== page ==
As to the policymakers own accountability though--well, not so much. The third leg of the stool has been ignored. Providing the opportunity to learn turns out to be costly. Providing the opportunity to learn turns out to require a full frontal assault on poverty, including wrap around health and counseling services for the 25% of American children living in poverty. Providing the opportunity to learn requires high quality preschool and high quality childcare options for working families. Providing the opportunity to learn means repairing or replacing long ignored, decaying public school buildings. Providing the opportunity to learn means providing enough staff for reasonable class sizes and smaller class sizes for at-risk children. In other words, providing the opportunity to learn costs money and so the policymakers and state leaders have backed off their quid pro quo commitment.

Instead of providing the financial resources needed for good teaching and good learning to take place, policymakers have tried to get the desired results on the cheap by offering "school choice" in the form of vouchers and charter schools. Ignoring for a moment that charter school and voucher programs have shown little ability to improve performance, we should first look at what the whole "school choice" movement is. It is, first and foremost a way for policymakers at the state and national level to avoid taking responsibility for their commitment to provide the opportunities to learn for children. Rather than find the funds to make learning happen in the traditional public schools, they have thrown up their hands and said to charter and private school operators, "Here, you do it."

As my long ago college history professor, Dr. Benjamin Powell, used to tell me, "if you want to understand history, follow the money." The history of recent educational reform is an object lesson. The first two legs of the three-legged accountability stool offer corporations an opportunity to make money and advance their privatization agenda. Entrepreneurs can make money by opening cheap to operate cyber-schools or by opening a chain of charter schools where teachers are underpaid and overworked and children are provided a curriculum aimed at making them compliant worker bees in a corporate dominated society. Publishers can make money by creating "Common Core aligned" textbooks and instructional materials. Test makers can reap huge profits by designing brand new "Common Core aligned" tests that are supposedly holding students and teachers accountable. For the really deft corporations like Pearson, Inc., profits can be made on both ends by supplying the materials and the standardized tests in a perfect little scheme to monopolize the market, maximize profits and control what is taught and learned. Yes, the two legs of the stool involving student accountability and teacher accountability are money makers.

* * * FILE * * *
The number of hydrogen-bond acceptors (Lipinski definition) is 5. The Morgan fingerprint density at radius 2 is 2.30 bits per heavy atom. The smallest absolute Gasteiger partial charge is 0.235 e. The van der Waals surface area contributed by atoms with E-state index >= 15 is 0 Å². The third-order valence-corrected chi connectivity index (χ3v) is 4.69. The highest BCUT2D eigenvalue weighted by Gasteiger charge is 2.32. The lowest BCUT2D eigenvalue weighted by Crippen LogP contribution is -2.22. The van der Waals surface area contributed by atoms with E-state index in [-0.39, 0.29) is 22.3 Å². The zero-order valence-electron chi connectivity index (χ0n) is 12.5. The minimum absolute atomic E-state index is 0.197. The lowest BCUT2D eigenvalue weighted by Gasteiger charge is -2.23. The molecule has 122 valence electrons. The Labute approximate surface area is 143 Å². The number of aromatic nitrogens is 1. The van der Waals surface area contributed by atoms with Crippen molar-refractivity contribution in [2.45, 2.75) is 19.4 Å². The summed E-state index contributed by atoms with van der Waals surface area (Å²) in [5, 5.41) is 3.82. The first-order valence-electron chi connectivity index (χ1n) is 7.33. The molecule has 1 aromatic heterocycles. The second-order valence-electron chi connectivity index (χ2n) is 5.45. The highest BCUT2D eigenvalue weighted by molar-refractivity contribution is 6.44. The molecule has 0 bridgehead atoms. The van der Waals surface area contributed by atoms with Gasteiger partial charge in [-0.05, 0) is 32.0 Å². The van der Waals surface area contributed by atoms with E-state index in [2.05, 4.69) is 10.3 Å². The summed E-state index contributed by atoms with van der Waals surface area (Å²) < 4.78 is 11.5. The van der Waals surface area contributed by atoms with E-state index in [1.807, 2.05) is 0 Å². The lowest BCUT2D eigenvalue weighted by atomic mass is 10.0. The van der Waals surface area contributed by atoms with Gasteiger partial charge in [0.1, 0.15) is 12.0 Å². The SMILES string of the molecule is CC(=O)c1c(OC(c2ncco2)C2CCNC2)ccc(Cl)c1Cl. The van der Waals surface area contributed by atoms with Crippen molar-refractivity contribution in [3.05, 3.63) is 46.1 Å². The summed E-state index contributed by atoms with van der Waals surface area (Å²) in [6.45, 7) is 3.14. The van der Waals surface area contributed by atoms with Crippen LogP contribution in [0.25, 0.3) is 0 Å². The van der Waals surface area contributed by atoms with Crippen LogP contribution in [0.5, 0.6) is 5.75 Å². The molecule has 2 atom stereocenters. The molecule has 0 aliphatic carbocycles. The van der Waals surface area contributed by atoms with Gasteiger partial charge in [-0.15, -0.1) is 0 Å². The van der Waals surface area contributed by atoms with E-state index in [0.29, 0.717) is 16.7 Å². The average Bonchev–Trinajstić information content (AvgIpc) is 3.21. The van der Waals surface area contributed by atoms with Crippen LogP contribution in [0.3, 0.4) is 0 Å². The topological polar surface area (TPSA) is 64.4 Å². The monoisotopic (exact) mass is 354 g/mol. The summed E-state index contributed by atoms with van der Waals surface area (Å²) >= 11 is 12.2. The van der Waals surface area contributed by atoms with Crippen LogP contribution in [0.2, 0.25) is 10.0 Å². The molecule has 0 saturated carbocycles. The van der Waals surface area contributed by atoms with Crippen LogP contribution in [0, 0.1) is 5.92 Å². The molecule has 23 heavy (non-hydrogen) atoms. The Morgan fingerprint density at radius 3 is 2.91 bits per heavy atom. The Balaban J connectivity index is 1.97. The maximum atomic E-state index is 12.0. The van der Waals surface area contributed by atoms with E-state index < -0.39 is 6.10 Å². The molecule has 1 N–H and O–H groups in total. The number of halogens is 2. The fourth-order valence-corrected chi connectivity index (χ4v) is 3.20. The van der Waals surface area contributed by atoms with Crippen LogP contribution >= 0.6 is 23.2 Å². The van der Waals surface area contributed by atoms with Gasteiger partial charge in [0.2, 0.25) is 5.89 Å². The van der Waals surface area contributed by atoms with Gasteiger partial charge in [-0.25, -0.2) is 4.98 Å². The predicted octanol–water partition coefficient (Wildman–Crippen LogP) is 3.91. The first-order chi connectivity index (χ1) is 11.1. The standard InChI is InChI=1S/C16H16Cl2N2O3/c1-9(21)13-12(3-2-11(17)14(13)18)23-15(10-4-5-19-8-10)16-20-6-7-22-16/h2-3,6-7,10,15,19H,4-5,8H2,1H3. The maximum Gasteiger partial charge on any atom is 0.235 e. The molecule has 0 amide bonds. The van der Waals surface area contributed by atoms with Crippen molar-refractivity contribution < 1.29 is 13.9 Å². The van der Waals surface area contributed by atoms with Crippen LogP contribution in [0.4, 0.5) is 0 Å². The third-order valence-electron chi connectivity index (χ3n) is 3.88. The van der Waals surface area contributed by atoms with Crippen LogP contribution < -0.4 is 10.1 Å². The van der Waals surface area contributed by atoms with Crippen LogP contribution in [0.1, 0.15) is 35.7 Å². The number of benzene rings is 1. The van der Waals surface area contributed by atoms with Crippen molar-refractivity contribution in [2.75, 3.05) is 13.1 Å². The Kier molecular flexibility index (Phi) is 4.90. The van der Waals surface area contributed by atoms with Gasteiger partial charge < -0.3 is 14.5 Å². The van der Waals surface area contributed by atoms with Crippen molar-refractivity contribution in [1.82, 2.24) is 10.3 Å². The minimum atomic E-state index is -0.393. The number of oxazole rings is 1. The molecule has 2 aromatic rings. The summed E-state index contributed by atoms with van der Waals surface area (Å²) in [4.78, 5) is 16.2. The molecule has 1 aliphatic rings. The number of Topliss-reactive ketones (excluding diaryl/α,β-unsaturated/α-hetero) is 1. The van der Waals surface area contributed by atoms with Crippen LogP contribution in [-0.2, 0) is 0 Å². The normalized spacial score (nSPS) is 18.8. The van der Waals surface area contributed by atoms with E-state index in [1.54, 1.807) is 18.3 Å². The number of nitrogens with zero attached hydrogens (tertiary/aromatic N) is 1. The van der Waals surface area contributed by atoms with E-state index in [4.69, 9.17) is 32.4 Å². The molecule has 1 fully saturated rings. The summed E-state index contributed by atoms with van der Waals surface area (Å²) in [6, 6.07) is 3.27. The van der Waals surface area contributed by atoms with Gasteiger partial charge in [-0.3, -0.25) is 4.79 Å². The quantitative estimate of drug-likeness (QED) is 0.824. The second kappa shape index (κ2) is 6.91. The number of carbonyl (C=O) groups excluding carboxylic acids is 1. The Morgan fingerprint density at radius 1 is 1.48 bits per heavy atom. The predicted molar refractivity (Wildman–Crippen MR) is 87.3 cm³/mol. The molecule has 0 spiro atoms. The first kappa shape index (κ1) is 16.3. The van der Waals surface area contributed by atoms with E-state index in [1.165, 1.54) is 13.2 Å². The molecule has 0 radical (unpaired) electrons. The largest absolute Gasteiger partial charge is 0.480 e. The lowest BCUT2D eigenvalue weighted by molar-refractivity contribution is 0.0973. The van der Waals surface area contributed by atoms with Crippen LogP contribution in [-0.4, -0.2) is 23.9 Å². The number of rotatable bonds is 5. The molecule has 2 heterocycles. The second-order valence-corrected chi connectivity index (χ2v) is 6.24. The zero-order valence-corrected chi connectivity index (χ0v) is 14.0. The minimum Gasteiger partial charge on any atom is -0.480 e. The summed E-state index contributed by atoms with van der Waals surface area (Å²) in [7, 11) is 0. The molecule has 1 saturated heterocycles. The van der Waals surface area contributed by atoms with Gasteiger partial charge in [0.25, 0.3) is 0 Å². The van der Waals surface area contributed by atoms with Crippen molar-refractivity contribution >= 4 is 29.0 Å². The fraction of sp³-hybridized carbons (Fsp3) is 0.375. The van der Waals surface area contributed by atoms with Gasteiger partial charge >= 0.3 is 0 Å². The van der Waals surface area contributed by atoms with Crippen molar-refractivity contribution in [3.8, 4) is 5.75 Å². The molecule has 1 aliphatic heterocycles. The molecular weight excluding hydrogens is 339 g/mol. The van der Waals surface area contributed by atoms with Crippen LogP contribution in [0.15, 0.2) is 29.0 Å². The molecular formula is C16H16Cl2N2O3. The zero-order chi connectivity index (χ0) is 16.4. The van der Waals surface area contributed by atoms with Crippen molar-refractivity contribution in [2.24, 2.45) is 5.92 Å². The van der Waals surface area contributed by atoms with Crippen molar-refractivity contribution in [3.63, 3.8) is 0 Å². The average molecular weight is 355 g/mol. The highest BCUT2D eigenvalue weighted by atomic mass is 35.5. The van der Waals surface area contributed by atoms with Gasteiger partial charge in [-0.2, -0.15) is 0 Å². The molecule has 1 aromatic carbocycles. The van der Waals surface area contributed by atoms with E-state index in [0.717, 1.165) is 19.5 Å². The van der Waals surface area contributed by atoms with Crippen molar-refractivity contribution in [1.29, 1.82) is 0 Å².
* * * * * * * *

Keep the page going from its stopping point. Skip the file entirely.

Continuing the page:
The third leg of the stool, however, costs money. Overcoming the debilitating impact of poverty on the opportunity to learn is expensive. There is no money to be made from it. It requires a long, consistent ongoing expenditure of time and money -- perhaps even increased taxes on those getting wealthy from school reform. And so the third leg of the stool is ignored, and without that third leg the entire foundation of reform collapses. And that is why, no matter what accountability and school choice schemes the overzealous reformers come up with, the stool can't support improved educational performance. The stool falls over; the milk is spilt; the children go hungry.